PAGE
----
What would you do?

Today, as usual, I have to walk a few blocks from our house to buy Pan de sal. It’s bread that we consider “ours” making it so Pinoy both in taste and in texture. As I usually take the route going to the “Panaderia,” I have to pass by the house of one of the oldest relatives I know of. She was white haired, she is a great grandmother, has poor eyesight, and stays all day cleaning their front yard, the street’s sidewalk, and then stay in a sit beside a street store, wondering, conversing to people passing by, simply watching life go on.

I don’t know what is on her mind every time I see her. It’s not like I am interested in reading minds, but her look, the usual “mask” she wears is there. I never saw her angry, she was and always is complacent about things going around. Even when Auntie Takya and Auntie Talin (both “grandmotherish” for their age and status, but I still call them aunt) , both her daughters fight, I can’t seem to figure what she is up to, or does she recognize me even? So as I was striding going to Centro, I have to make the basic respectful gesture of asking for their blessings through “Mano po.” It’s supposedly a sign that you recognize ageism, and together with it, wisdom and great knowledge is treasured, though personally I have to budge the idea. Then the irritating comment of Anti Takya would be, “Straight Body! Dai para luya luya ta halangkaw ka tapos kuba ka, iyan ang doktor!” (Stand up Straight! Don’t look like a weakling! You’re tall yet you walk like a hunchback! That’s what a Doctor is!). Again, I feel that nuisance of hearing the same irritating noise, the same familial expectation that I don’t want to be. The loathing that I have to live with someone else’s dream and fulfill their wishes even if I practically don’t need to do that. It makes me feel that I have to throw a stone in the air and punch it right up till it becomes a bag of sand, to lift my fury and to stay calm. But when I touch my other relative’s hand, she will hold on to it, ask the same question, I get everyday, “Nag ieskwela ka pa noy?” (Are you still going to school?). Every time I hear that I always like to ask myself the question, Do I look old that I can’t go to school? Should I get a job even if I haven’t finished my degree? Why is this the only question she asks? For a change of attitude and to live differently, I answered her with the simplest word I know of, “Dai po” (No). Then I left. When I looked back, she simply smiled. What if she tells her daughters about it, then they will tell other people and then they found out I lied. I have to worry nothing about it since it was their fault for being nosy. What I cannot get is the same old face, happy, just cherishing life, sitting still, and before I can leave, she will hold my hand and ask a question of familiarity, “Nagieskwela ka pa noy?”.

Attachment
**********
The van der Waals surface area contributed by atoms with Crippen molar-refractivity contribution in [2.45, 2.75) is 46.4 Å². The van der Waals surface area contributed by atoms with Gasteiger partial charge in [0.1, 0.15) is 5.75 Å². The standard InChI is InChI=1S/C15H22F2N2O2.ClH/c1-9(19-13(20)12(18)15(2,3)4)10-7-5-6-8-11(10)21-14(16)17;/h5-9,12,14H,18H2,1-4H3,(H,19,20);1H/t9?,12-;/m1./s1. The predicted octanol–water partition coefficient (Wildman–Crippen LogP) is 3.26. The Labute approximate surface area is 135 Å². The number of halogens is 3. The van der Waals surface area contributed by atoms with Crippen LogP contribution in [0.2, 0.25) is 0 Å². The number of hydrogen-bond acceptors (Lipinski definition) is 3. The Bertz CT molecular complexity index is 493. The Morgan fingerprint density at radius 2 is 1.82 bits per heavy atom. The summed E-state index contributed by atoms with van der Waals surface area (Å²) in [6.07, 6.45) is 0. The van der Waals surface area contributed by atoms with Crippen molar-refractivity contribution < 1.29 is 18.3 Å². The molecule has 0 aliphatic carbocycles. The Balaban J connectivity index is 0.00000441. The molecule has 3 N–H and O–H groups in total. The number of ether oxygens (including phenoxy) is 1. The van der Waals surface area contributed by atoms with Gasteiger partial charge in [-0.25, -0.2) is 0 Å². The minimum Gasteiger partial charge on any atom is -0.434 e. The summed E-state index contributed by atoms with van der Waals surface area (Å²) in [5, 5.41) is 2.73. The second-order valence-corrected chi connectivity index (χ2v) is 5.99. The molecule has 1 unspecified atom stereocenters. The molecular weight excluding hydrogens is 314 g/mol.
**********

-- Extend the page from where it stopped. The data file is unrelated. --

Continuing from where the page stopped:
I don’t want to lie, but I also don’t want to keep myself in a cyclical rhythm, in a circular manifestation of queries, of hopes, or wishes. I want to live life according to how I see it, how I want it to be.

What about you, what would you do?



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